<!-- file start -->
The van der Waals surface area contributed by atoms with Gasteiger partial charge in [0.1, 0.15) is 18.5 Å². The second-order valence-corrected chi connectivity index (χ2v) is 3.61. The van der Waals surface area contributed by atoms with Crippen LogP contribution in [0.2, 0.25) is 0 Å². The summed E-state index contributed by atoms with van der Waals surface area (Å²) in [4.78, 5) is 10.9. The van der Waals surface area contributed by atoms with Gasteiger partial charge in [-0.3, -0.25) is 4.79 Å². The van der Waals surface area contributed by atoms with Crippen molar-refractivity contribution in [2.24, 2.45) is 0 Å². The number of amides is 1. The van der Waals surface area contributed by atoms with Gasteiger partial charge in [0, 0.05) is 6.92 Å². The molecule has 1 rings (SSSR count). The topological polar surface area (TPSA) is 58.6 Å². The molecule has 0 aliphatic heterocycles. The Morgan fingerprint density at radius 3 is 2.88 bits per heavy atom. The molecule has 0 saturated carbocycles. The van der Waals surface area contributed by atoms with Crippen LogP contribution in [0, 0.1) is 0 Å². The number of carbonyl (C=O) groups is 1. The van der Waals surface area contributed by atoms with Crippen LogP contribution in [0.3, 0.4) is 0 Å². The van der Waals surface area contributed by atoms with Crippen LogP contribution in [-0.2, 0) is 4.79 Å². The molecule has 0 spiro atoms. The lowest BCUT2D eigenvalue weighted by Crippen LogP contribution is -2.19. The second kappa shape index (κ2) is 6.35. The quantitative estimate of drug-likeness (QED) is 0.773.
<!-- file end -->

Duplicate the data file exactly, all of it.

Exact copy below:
The van der Waals surface area contributed by atoms with Gasteiger partial charge in [0.1, 0.15) is 18.5 Å². The second-order valence-corrected chi connectivity index (χ2v) is 3.61. The van der Waals surface area contributed by atoms with Crippen LogP contribution in [0.2, 0.25) is 0 Å². The summed E-state index contributed by atoms with van der Waals surface area (Å²) in [4.78, 5) is 10.9. The van der Waals surface area contributed by atoms with Gasteiger partial charge in [-0.3, -0.25) is 4.79 Å². The van der Waals surface area contributed by atoms with Crippen molar-refractivity contribution in [2.24, 2.45) is 0 Å². The number of amides is 1. The van der Waals surface area contributed by atoms with Gasteiger partial charge in [0, 0.05) is 6.92 Å². The molecule has 1 rings (SSSR count). The topological polar surface area (TPSA) is 58.6 Å². The molecule has 0 aliphatic heterocycles. The Morgan fingerprint density at radius 3 is 2.88 bits per heavy atom. The molecule has 0 saturated carbocycles. The van der Waals surface area contributed by atoms with Crippen LogP contribution in [0, 0.1) is 0 Å². The number of carbonyl (C=O) groups is 1. The van der Waals surface area contributed by atoms with Crippen LogP contribution in [0.3, 0.4) is 0 Å². The van der Waals surface area contributed by atoms with Crippen LogP contribution in [-0.2, 0) is 4.79 Å². The molecule has 0 spiro atoms. The lowest BCUT2D eigenvalue weighted by Crippen LogP contribution is -2.19. The second kappa shape index (κ2) is 6.35. The quantitative estimate of drug-likeness (QED) is 0.773.